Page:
5. Nelson makes a point of updating the scripts until the last moment before the opening night performance, to reflect what’s happening in the world at that very moment. But in “What Happened,” these are mostly throwaway lines – a fleeting reference to Afghanistan refugees, and to the Delta variant. One senses that Nelson intended “What Happened?” to be a look back at the loss and trauma of the pandemic as if it’s now over and people can breathe again, but the Delta variant has blown up that apparently intended narrative. All the audience members had to do to realize that was look at the masks we were all required to wear.
  6. It seems clear that the point of these plays is to capture The Way We Live Now.  “Centuries from now, when people want to know what a certain class of person lived like in America, they’ll go to Richard’s plays,” Oskar Eustis, the artistic director of the Public Theater, where  most of the plays were produced, recently told a reporter. If that turns out to be true, it will be in at least one way too bad, because Nelson sometimes lets his personal views undermine the reliability of his cultural observations. In “What Happened?”, David, Rose’s ex-husband, talks about a friend of his who quit his own theater company  because his staff apparently attacked him for being racist. Except we don’t hear any account of what his staff actually said, what specifically they accused him of, only David’s account of his friend’s misery. The playwright leaves us no choice but to side with David’s friend – a lost opportunity to explore the ambiguities and multiple viewpoints of what’s being called cancel culture. (Nelson did something similarly disappointing, more elaborately, in Incidental Moments of the Day, the seventh of the Apple plays, presented online last September.)
  7. At some point – usually for no more than ten minutes in a play that usually lasts some two hours – the characters explicitly discuss the significance of the day in which the play is set, and/or drive home the implicit theme. This is of course an effort to re-create the way a family might actually talk during a meal, but it can be exasperating. “Women of a Certain Age,” the last  and most exasperating of the three Gabriel plays – plays about the Gabriel family during the election year of 2016 —  took place on Election Day, 2016, yet there was no mention of either candidate until halfway through the play, and then only a brief exchange.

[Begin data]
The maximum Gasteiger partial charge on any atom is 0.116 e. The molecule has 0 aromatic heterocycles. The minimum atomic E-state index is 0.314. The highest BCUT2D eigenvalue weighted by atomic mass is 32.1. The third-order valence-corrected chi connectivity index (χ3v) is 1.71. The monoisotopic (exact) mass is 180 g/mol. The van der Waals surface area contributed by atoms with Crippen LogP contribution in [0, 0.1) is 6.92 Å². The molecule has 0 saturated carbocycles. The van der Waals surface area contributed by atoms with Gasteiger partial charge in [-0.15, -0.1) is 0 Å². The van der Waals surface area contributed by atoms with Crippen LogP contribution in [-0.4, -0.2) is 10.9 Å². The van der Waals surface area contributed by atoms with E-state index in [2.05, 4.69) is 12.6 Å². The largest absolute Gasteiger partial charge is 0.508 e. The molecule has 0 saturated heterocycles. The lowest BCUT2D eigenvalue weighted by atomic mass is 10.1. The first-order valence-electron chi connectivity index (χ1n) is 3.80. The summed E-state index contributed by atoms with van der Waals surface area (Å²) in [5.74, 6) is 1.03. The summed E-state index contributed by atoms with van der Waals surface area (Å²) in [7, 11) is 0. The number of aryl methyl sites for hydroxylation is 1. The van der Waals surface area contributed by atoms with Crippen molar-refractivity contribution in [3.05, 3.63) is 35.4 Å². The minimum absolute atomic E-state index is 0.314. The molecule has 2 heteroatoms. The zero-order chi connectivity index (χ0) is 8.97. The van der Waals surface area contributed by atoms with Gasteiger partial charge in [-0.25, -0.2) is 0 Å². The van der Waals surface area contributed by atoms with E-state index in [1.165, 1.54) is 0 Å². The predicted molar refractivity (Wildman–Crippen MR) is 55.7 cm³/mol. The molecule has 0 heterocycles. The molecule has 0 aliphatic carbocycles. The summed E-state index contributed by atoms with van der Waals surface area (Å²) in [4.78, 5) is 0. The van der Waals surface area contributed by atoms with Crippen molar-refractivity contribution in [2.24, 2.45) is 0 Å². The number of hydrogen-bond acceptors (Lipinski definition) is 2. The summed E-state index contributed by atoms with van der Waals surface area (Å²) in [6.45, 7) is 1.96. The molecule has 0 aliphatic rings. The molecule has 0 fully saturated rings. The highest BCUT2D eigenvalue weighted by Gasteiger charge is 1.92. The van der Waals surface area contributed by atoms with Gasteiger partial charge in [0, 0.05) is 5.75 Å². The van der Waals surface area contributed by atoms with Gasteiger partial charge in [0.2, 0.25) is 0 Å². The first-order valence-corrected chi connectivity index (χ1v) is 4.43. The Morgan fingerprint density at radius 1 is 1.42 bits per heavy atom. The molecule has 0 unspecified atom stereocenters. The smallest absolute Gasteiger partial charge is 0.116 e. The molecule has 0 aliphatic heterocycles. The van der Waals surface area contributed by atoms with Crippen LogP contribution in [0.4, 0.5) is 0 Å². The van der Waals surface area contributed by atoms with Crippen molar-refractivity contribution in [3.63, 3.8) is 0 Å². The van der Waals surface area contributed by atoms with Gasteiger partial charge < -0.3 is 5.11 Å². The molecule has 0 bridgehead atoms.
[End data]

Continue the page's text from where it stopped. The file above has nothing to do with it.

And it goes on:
8. To be fair, the characters — who are all literate and intelligent, many of them artists of some kind — frequently quote from old books and letters. More times than not, these quotations, and the seemingly random stories the characters like to tell, indirectly underscore the theme. At one point in “What Happened?” Kate tells the story in a poem that Rose gave her, which concludes with God telling a ploughman who lost his wife: “You must understand one very important thing, and face up to it: ‘There is no life without death.”
  9. A cast of very fine actors inhabit their characters in a way that most plays don’t seem to focus on, perhaps because they are too busy doing other things – such as establishing a plot. The characters seem like people you  could know (especially, I’ll admit, if you’re white, liberal, middle class and live in a city in the Northeast), and the actors make credible the sometimes complicated relationships. In this play, Dave (Jay O. Sanders) and Kate (Maryann Plunkett) were both once married to Rose.
    Sanders and Plunkett, who are in real life a married couple, have appeared in all twelve of the Rhinebeck Panorama Plays, and over the years, a core group has formed nearly a Nelson repertory company. It would be hard to overstate how essential their performances have been.
  10. Nelson has a sly habit of folding in comments – defenses, really — about his own work.  Another one of Kate’s stories concludes: “so much of the world, maybe even all of it, we can find, say, over a meal, or with simplest of routines, the subtlest of gestures.”
    I don’t think I’ve found the whole world in Richard Nelson’s Rhinebeck Panorama plays, but he has cooked up some substantial food for thought over the past decade, especially (to my taste) “What Do They Need to Talk About,” the first of his three Apple family plays on Zoom during the pandemic. Art may not last, but while it’s around, it can matter.

What Happened? The Michaels Abroad
Written & Directed by Richard Nelson
Hunter Theater Project at Frederick Loewe Theater
through October 8
Running time: one hour 50 minutes with no intermission
Tickets: $39.50,. $17.50 for all students with valid ID
Cast: Charlotte Bydwell, Haviland Morris, Maryann Plunkett, Jay O. Sanders, Matilda Sakamoto, Rita Wolf and Yvonne Woods. Sets by Jason ArdizzoneWest; Costumes by Susan Hilferty; Lighting by Jennifer Tipton; Sound by Will Pickens. Production Stage Manager Theresa Flanagan

Author: New York Theater

Jonathan Mandell is a 3rd generation NYC journalist, who sees shows, reads plays, writes reviews and sometimes talks with people.